Big Japanese fast-food chain bites the bullet on price hikes
Beef-bowl purveyor Sukiya tries to pass on higher costs without upsetting regulars
TOKYO -- Japan's go-to meal for thrifty diners is about to get pricier.
Some items on the menu at Sukiya, the country's biggest gyudon beef-bowl chain, will soon cost more, operator Zensho Holdings said Wednesday, finally succumbing to the pressure of rising wages and ingredients costs after fighting an intense price war.
Gyudon, a bowl of rice topped with beef and onion simmered in a mildly sweet sauce, is to Japanese consumers what a McDonald's cheeseburger is to their American counterparts. Occupying the low end of the lunch price range, gyudon eateries are found everywhere in Japan. Customers know exactly what is on the menu and what to order.
Gyudon chains also built up a following among investors during the low point of Japan's battle against deflation for their appeal to price-conscious consumers. They have painful memories of previous price hikes driving customers away. So Sukiya is treading carefully in the latest round of increases, keeping the price on a regular-size bowl unchanged.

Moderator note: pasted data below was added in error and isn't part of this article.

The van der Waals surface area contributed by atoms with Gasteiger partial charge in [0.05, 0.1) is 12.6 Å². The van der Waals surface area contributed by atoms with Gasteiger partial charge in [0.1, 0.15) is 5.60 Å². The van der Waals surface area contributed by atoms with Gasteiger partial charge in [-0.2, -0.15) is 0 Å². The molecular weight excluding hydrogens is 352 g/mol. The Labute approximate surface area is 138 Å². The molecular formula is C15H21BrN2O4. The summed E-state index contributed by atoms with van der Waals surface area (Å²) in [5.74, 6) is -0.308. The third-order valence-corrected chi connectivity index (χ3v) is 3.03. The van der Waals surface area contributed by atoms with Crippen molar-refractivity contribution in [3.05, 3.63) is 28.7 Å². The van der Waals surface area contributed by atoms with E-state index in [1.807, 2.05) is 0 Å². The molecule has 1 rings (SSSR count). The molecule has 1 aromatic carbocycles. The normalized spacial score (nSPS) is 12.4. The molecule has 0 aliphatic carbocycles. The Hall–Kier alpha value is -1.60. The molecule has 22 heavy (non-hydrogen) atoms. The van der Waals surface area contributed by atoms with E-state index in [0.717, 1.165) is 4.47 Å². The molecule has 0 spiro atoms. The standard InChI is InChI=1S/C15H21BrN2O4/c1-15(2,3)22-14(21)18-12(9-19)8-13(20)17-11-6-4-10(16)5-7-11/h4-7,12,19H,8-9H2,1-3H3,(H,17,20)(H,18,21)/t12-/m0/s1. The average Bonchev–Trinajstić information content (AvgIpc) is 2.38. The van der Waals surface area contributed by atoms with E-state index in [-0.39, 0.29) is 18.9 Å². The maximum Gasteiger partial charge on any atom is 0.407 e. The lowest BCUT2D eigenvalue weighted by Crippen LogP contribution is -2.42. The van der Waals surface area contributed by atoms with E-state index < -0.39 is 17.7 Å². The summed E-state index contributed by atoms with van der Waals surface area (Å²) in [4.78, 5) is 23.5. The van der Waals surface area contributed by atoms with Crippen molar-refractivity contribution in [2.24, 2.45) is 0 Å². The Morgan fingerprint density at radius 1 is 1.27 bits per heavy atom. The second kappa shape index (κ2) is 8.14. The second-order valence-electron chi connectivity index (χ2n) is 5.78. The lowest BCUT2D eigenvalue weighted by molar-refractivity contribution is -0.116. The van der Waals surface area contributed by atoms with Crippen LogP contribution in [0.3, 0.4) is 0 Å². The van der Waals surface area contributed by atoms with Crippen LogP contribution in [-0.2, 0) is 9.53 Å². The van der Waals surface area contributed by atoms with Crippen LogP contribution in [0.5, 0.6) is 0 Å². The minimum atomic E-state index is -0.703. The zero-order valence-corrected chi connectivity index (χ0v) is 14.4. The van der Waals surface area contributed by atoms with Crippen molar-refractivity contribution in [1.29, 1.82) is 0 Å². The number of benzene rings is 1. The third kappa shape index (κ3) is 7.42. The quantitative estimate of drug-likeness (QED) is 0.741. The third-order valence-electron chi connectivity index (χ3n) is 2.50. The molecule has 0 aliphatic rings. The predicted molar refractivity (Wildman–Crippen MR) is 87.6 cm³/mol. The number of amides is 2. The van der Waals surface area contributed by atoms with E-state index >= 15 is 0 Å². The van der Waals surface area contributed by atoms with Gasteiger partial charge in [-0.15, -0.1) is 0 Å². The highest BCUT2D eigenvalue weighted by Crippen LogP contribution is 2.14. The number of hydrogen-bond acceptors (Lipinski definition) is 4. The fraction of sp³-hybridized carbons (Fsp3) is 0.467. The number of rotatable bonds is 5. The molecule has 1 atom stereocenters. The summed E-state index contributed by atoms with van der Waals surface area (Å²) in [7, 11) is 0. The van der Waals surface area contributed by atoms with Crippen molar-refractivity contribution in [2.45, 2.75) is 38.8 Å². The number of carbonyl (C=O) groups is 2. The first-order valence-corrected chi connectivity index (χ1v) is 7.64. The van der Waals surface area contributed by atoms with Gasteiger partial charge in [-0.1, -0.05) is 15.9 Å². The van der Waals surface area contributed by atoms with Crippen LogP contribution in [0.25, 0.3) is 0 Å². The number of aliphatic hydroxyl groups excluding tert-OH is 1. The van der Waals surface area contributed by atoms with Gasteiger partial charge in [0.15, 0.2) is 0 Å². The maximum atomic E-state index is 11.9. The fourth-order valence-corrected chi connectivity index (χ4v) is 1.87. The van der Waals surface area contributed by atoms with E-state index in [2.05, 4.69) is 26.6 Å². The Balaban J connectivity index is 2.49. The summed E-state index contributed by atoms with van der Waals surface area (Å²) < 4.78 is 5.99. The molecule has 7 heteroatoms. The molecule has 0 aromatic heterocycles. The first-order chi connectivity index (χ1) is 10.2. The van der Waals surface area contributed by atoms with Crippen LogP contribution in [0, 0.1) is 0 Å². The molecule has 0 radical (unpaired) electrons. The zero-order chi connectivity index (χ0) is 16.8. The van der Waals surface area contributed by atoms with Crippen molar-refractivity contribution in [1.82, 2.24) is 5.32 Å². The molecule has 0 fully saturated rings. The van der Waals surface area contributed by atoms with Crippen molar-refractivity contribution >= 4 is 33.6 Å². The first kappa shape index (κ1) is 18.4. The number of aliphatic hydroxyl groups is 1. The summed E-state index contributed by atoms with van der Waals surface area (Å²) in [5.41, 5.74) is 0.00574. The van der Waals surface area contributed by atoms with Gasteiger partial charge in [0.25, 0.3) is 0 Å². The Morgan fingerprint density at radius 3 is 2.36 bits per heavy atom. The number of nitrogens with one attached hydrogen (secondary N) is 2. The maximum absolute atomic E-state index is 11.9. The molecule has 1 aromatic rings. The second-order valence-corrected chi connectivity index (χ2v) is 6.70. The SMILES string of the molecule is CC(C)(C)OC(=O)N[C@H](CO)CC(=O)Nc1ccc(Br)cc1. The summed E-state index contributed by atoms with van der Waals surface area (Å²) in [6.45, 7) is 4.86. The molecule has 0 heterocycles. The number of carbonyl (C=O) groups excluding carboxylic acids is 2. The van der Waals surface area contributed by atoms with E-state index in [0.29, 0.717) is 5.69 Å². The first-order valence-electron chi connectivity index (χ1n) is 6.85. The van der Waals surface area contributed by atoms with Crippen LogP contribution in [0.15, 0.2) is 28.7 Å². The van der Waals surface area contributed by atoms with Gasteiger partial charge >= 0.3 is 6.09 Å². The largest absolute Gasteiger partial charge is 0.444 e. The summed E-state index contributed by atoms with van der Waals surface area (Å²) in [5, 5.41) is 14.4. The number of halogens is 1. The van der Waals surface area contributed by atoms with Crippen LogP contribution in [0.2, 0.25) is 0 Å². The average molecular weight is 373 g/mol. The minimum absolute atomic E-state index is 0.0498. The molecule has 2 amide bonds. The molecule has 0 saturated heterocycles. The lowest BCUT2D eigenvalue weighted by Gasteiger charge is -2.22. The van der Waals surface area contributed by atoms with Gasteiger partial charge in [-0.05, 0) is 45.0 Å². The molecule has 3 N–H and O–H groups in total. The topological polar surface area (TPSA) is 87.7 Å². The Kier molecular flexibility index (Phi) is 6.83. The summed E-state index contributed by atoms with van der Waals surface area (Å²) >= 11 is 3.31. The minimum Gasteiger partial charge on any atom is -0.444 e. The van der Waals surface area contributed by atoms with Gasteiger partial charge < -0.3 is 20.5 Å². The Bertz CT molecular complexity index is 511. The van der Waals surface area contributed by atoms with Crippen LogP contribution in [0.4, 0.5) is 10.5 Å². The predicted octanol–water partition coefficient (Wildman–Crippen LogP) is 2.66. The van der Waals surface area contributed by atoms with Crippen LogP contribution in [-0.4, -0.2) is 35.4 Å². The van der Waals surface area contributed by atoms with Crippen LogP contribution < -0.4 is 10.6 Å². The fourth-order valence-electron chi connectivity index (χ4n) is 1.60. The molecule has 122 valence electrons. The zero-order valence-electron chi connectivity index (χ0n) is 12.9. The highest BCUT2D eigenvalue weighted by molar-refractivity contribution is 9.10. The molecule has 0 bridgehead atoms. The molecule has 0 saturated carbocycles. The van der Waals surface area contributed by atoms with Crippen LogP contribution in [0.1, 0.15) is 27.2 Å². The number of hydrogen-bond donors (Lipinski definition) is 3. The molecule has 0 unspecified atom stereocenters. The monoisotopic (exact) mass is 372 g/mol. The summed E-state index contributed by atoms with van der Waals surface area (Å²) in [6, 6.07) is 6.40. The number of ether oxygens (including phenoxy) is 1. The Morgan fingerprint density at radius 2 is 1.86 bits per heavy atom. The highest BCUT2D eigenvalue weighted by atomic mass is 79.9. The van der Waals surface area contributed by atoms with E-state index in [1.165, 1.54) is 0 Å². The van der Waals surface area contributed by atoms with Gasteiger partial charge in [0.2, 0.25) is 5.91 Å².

Starting Nov. 29, a large bowl of the salaryman's staple will cost just 10 yen (9 cents) more -- 480 yen -- as will such toppings as kimchi and cheese. But the price on an extra-large bowl will jump 50 yen to 630 yen. This 8.6% hike may put off loyal customers.
Major rival Yoshinoya Holdings, still hurting from a 80 yen increase on regular-size bowls in 2014, says it has no plans for price hikes this time. Sukiya followed suit back then with higher prices in 2015, but its effort to make up for the hikes with 20% more beef and onion paid off, drawing customers back.
This time Sukiya is simply passing higher costs on to customers. But ingredients and wages are expected to keep rising. Store openings are slowing as well. If the chain cannot absorb the cost increase, it may have no choice but to charge more for regular-size bowls as well.
Prices are going up for two key ingredients -- beef from the U.S. and domestically grown rice. In addition, Sukiya has taken on more part-timers after its practice of having just one worker per store during late-night hours triggered a backlash in 2014, becoming the overwork scandal of the day. Now the company is feeling the pinch of higher labor costs. It will try to mitigate the impact of the price hikes in part by playing up its use of Japanese-grown rice.
Unlike previous price changes led by commodity inflation, this round of hikes stems from the need to offer higher pay to retain staff amid a labor shortage -- a challenge facing other service-sector companies. Zensho's case could become a bellwether for the fast-food industry.